After getting your soil tested, you should be able to determine the pH level of the soil. This is important because having a higher- or lower-than-ideal pH level might impede the grass’s ability to access nitrogen and other nutrients essential for its growth.

Soil testing gives you the knowledge in deciding the fertilizer ratio for your turf. Depending on the type of testing conducted, it can also indicate what nutrient the soil is deficient in.

4. The Manufacturer’s Instructions Must Be Followed

When applying fertilizers, you must always read the instructions and follow them religiously regardless of what product you use.

If you apply the fertilizer properly, you ensure that the time and money you spend in fertilizing your lawn doesn’t go to waste. Plus, it also keeps your family and pets safe while preventing lawn mishaps like fertilizer burn.

5. Different Types of Fertilizers Have Varying Effects

Aside from having different formulations or “grade,” fertilizers also have varying types based on how fast it can affect the grass. There are two main types of fertilizers in the market: quick release and slow release.

Quick-release fertilizers are those designed to make nutrients contained therein, to be immediately available for the lawn grass. These often come in water-soluble forms and can be applied using a hose so that they can reach the roots of the grass much quickly.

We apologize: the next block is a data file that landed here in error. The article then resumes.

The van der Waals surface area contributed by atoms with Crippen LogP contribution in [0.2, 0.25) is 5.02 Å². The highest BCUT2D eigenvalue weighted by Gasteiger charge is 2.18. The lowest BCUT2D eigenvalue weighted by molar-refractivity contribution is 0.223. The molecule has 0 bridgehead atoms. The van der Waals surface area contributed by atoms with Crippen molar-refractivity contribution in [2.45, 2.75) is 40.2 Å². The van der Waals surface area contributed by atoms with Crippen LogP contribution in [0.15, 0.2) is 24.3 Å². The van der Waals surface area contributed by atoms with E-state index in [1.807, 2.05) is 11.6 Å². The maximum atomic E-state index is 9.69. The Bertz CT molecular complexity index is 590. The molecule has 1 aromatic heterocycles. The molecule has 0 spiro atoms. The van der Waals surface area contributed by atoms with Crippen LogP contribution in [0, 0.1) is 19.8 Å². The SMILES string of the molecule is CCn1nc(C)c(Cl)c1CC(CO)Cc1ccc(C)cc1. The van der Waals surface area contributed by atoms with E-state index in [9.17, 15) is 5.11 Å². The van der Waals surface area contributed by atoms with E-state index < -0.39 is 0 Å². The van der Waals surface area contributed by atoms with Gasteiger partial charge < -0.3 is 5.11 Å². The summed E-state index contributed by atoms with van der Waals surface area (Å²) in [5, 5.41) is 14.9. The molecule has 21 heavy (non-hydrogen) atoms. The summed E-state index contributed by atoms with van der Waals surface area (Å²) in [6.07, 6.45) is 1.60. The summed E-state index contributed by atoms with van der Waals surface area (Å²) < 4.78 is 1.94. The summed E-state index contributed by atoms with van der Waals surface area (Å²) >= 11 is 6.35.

Quick-release fertilizers allow you to correct nutrient deficiency immediately, but it can also damage your grass if used incorrectly.

Meanwhile, slow-release fertilizers – also called “time-release” fertilizers – can deliver nourishment to your grass over an extended period. This often comes in granular form and is generally applied in spring to promote the steady growth of the grass throughout the year. This type of fertilizer is quite popular among homeowners because of its ease of application and is ideal for long-term grass support since it remains in the root zone for longer.

Fertilize Correctly for a Healthier Lawn

Keeping a lawn is not as easy as it seems. Lawn care in Fairfield, Ohio requires a significant investment of your time, money, and effort in order to ensure that your yard is in its best possible shape. Start by knowing the correct way to fertilize, and your lawn should do just fine.  That great looking lawn can go along with a pool, a spectacular composite deck and more to make your outdoor experience the best.